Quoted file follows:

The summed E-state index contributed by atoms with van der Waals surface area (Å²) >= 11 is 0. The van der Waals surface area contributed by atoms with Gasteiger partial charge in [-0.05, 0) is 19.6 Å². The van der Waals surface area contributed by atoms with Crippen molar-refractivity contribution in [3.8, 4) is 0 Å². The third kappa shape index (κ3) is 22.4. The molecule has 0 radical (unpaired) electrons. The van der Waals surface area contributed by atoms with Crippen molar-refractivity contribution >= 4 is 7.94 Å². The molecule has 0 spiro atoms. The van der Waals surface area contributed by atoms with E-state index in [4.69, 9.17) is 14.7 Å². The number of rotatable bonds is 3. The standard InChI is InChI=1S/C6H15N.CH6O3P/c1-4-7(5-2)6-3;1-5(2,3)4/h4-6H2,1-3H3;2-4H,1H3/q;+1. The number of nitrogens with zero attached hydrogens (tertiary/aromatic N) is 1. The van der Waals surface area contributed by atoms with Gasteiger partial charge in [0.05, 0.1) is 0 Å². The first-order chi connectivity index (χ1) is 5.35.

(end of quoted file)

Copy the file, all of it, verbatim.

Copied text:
The summed E-state index contributed by atoms with van der Waals surface area (Å²) >= 11 is 0. The van der Waals surface area contributed by atoms with Gasteiger partial charge in [-0.05, 0) is 19.6 Å². The van der Waals surface area contributed by atoms with Crippen molar-refractivity contribution in [3.8, 4) is 0 Å². The third kappa shape index (κ3) is 22.4. The molecule has 0 radical (unpaired) electrons. The van der Waals surface area contributed by atoms with Crippen molar-refractivity contribution >= 4 is 7.94 Å². The molecule has 0 spiro atoms. The van der Waals surface area contributed by atoms with E-state index in [4.69, 9.17) is 14.7 Å². The number of rotatable bonds is 3. The standard InChI is InChI=1S/C6H15N.CH6O3P/c1-4-7(5-2)6-3;1-5(2,3)4/h4-6H2,1-3H3;2-4H,1H3/q;+1. The number of nitrogens with zero attached hydrogens (tertiary/aromatic N) is 1. The van der Waals surface area contributed by atoms with Gasteiger partial charge in [0.05, 0.1) is 0 Å². The first-order chi connectivity index (χ1) is 5.35.